This recipe is a variation on one of my absolute favourite chicken dishes. Made by an aunt who is one of the two best cooks in the entire extended family, we refer to it only as “shaada chicken” or “white chicken”. It visually resembles the rezala but unlike that classic Bengali “Mughlai” dish it does not contain nuts or yogurt. In my aunt’s recipe the chicken is cooked with pureed onions, ginger, garlic, green chiliies and a few whole spices and that’s it. (No, there’s no haldi/turmeric in this—I know, it feels strange to me too.) I got that recipe from my aunt several years ago—and it became very popular on an Indian food forum way back when—but of course I could never make it taste as good as she does. As to whether that’s because she left something out of the recipe or because her hand is just several orders of magnitude better than mine, I don’t know. But I do know that this variation that adds a few more “white”/grey spices to the mix is also pretty good. It’s even approved of by our children. Give it a go—there’s a good chance you’ll like it too.
- A 4-5 lb chicken cut into 8-10 pieces or equivalent in drumsticks, thighs and breasts.
- The following whole garam masala: 5 pods green cardamom, 5 cloves, 1 large piece cassia bark/cinnamon, 1-2 tez patta/cassia leaves
- A large red onion, either thinly sliced or pureed
- 1 tblspn freshly pounded garlic
- 1 tblspn freshly pounded ginger
- The following ground into a fine powder: 1 tblspn fennel seeds, 1 tblspn white sesame seeds, 1 tblspn poppy seeds, 1 tblspn coriander seeds, 1 tspn methi/fenugreek seeds
- 3-5 slit Thai chillies
- 1-2 cups water off the boil
- Neutral oil of choice
- 2 tblspns chopped dhania/cilantro for garnish
- Heat 2-3 tblspns of oil over medium heat in a deep pan and when it shimmers add all the whole garam masala.
- When the tez patta begins to darken add the onion puree or sliced onion, depending on which you’re using.
- Saute the onion till the oil begins to separate from the puree and the raw aroma is gone or till the sliced onion is softened but not darkened.
- Add the ginger and garlic, mix and saute for another minute or till the raw aroma is gone.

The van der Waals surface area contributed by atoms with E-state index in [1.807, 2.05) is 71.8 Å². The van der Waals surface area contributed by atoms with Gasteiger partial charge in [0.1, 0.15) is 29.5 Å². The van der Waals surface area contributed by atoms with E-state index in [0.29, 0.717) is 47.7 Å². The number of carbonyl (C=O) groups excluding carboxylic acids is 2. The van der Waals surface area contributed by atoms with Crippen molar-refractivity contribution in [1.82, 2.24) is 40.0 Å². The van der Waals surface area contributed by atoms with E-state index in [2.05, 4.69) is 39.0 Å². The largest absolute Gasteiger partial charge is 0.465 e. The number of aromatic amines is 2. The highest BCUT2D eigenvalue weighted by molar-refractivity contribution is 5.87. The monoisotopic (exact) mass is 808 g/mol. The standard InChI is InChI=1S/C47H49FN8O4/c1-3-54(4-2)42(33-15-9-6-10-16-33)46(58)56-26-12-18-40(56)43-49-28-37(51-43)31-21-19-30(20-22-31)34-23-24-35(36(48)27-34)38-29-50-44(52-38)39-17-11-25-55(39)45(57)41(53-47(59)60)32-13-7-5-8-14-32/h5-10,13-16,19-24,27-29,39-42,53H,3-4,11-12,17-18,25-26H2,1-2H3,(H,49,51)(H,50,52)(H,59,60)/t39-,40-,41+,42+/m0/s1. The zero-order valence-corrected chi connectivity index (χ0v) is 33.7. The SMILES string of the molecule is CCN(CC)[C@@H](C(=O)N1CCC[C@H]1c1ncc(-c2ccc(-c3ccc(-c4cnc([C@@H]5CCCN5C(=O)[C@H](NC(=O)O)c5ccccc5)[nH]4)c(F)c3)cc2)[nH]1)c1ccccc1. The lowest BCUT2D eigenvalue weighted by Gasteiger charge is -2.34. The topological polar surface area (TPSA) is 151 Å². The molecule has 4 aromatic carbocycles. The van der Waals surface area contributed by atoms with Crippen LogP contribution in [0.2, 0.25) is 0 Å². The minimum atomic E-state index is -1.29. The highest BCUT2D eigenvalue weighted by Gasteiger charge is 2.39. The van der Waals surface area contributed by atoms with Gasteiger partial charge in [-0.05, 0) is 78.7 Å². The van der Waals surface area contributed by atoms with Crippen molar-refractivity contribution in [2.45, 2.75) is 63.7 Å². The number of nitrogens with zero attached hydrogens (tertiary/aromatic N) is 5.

- Add all the ground masalas, mix and saute for another minute or two, keeping everything moving.
- Add the chicken and salt, mix in and saute till the oil begins to separate.
- Add the water and the slit green chillies, lower the heat to medium-low, cover the pan and cook till the chicken is tender.
- Uncover, taste and adjust for salt.
- Garnish with the chopped dhania and serve with steamed rice or parathas.
- Using pureed onions will make the gravy richer but you have to be sure to saute the onion puree till the raw aroma is completely gone. You can also puree the ginger and garlic with the onions.
- The onion puree may turn bluish-green when it hits the heat—especially if the garlic is ground with the onion. Don’t worry about it.
- If you use sliced onions the gravy will be a little sweeter.
- The chicken will give off a lot of liquid as it cooks and you may find two cups of water to be too much. I’d suggest making it with two cups of water the first time and tasting the gravy when the chicken is done. If it tastes too “thin” you can raise the heat to medium, remove the cover and reduce it for a few minutes. If you prefer the flavour with a more clingy gravy make it with 1 cup of water the next time. But be careful with the salt—don’t add it all till you know whether you’re going to reduce the gravy or not.
- For further variation you could also puree the green chillies and the dhania with the onions, ginger and garlic.